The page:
Economic Notes 9-4-12

September
04

Written by: Jon McGraw

Consumer confidence fell in August unexpectedly down to 60.6, versus the consensus estimate of 65.9. A deterioration in the ‘expectations’ component was the biggest reason for the drop, while the ‘present’ conditions and ‘employment’ measures were relatively flat. As we know, sentiment measures can be quite fickle.

Conversely, University of Michigan consumer sentiment rose to a three-month high in August, from 72.3 to 74.3, and beating an expected figure of 73.6. Current conditions scored highest and were sharply upward, while expectations for the more immediate future (6 months from now) fell a few points.

Consumer spending gained +0.4%, which was slightly below consensus by a tenth-of a percent or so and was the first gain in real spending for several months. Personal income was up +0.3% for July, which was right on target with forecast.

Factory orders rose +2.8% for July, which represented the largest move in a year and reflected strength in motor vehicle and airplane sales; however, in another mixed report, core orders dropped.

The Case-Shiller House Price Index gained +0.9% for June, which was about twice the forecast amount. This brought the year-over-year index to a half-percent positive number, which is the first since 2010. Prices for the month were higher in 18 of the 20 cities surveyed, with the biggest moves in Detroit, Atlanta and San Francisco.

Pending home sales were a little better than anticipated for July at +2.4% versus a +1.0% expected gain. This index tracks signed but not finalized sales, so these figures end up translating into existing home sales a few months after they appear on this list. From a regional standpoint, sales increased in all areas (mostly the South and Midwest) except for the West, which saw a drop of a percent and a half.

The second estimate of Q2 GDP was revised upward, as many expected, from +1.5% to +1.7%. This revision higher generally stemmed from stronger net exports than in the advance estimate. Elsewhere, inventory accumulation was revised lower and personal consumption growth was revised up; however, capital spending and residential investment ratcheted down a bit.

GDP growth in the U.S. is expected to be 2.0-2.5% range for the third quarter, which represents an improvement to Q1’s number. This makes the Fed’s situation especially difficult, in that it may be too strong for additional easing but not strong enough to make significant progress from the standpoint of job growth. However, it is above ‘stall speed’ needed for economic acceleration to occur.

The Fed’s Beige Book, a summary piece continuing narratives from all regional Fed Reserve district banks, was also released and told a similar story to what we’ve been seeing through other economic data: manufacturing is mixed (roughly half-and-half, in terms of positive vs. negative news from various districts), while consumer spending has continued to grow slowly. Additionally, housing market activity is improving in almost all areas in terms of home sales, prices and construction projects. The downside, as noted in the Bernanke Jackson Hole comments, is the weak labor market.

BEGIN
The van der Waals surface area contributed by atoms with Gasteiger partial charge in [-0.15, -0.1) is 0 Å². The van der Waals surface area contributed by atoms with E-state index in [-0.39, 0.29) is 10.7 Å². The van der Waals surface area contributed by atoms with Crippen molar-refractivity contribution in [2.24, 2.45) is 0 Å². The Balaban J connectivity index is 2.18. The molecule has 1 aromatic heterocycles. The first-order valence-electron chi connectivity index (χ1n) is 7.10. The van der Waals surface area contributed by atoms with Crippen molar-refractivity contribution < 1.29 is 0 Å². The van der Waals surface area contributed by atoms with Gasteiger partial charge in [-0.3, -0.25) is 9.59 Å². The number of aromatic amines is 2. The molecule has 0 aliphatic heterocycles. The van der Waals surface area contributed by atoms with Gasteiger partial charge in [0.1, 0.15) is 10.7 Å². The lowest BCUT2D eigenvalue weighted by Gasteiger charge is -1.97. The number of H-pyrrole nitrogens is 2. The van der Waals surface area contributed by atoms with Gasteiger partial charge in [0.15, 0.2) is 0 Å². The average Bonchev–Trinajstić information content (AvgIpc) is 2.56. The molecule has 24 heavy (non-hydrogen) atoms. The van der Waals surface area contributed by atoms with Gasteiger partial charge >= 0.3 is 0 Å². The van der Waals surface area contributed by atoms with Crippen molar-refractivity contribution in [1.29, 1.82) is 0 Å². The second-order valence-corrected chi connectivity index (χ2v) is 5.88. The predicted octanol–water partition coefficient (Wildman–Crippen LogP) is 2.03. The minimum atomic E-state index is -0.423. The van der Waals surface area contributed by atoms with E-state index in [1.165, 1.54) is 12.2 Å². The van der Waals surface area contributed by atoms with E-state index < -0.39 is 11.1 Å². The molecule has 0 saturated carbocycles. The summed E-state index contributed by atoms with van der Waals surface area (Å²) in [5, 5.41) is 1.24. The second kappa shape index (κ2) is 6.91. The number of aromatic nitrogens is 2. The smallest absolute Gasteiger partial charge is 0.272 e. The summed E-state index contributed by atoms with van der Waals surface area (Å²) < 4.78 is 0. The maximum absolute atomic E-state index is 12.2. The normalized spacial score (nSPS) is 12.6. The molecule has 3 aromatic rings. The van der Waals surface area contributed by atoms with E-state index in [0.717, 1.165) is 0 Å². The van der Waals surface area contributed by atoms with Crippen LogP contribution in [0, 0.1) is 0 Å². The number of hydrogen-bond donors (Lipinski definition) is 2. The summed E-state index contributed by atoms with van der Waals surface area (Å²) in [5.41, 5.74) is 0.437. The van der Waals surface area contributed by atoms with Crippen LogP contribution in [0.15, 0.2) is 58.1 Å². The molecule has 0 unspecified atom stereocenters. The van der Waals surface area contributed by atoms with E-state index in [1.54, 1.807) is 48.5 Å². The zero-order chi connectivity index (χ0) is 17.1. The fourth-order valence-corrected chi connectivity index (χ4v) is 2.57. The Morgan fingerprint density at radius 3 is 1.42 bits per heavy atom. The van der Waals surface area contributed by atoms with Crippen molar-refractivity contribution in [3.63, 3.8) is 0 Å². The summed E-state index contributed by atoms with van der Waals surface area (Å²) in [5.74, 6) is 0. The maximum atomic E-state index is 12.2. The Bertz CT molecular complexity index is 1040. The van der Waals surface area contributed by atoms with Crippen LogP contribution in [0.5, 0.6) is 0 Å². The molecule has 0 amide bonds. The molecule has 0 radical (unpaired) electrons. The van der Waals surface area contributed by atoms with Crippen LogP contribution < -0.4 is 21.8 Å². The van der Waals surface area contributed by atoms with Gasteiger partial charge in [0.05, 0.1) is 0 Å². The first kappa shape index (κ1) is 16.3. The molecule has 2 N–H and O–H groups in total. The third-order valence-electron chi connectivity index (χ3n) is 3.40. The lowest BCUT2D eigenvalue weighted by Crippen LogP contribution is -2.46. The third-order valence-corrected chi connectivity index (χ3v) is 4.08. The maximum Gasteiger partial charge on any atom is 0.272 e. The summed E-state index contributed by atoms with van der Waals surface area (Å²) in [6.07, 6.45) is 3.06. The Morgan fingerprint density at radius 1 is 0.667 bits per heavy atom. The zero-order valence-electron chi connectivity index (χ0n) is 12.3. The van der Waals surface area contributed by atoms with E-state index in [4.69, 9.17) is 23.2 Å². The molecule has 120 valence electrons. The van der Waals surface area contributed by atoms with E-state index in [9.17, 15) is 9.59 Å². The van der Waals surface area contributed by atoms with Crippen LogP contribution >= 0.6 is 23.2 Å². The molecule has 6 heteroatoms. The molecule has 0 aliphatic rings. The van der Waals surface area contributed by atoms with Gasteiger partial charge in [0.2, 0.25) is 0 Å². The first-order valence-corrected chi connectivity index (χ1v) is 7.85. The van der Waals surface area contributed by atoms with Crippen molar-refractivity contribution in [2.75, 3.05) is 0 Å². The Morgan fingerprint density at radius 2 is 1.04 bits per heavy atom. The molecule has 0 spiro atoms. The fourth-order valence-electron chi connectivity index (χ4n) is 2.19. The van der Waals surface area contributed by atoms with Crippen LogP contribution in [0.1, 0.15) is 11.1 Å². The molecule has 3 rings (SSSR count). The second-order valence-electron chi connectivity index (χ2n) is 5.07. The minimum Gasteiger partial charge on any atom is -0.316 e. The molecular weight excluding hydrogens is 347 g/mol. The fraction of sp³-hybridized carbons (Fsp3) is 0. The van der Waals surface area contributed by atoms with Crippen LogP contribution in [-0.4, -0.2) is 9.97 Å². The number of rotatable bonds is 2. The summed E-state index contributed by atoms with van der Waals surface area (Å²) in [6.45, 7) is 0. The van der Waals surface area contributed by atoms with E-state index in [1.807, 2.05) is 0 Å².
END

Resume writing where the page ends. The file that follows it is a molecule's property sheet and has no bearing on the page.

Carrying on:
The Chicago PMI came out a bit lower than expected, at 53.0 versus an expected 53.2, so a minor disappointment. That said, some of the underlying figures in the index weren’t too bad—as new orders, production and employment were all higher; on the negative, inventory and deliveries were down, while prices paid were up.

Lastly, initial jobless claims for the Aug. 25 week were 374k, higher than a forecast 370k, while continuing claims were also slightly higher at 3,316k for the Aug. 18 week. The four-week moving average of initial claims remains well below earlier summer’s higher levels.

The big news of the week was Ben Bernanke’s comments at the annual Fed retreat at Jackson Hole, although it largely was a non-event from the standpoint of dramatic pronouncements or surprise strategies. The speech went through a historical analysis of decisions made during the financial crisis and made the case for unconventional monetary easing, such as balance sheet ‘tweaking’ and communication efforts, and made special note of the poor state of the U.S. labor market (which also took center stage at this week’s Republican National Convention). He acknowledged research showing that Fed actions over the last few years may have raised output by 3% and added 2 million jobs to private payrolls, based on internal economic models.

The most pessimistic comments alluded to long-term challenges generated in an economy where long-term unemployment remains high, which turns into structural high unemployment due to loss of skills and other factors. Therefore, along with other similar comments, there is a good chance the Fed will remain on the gas pedal for some time.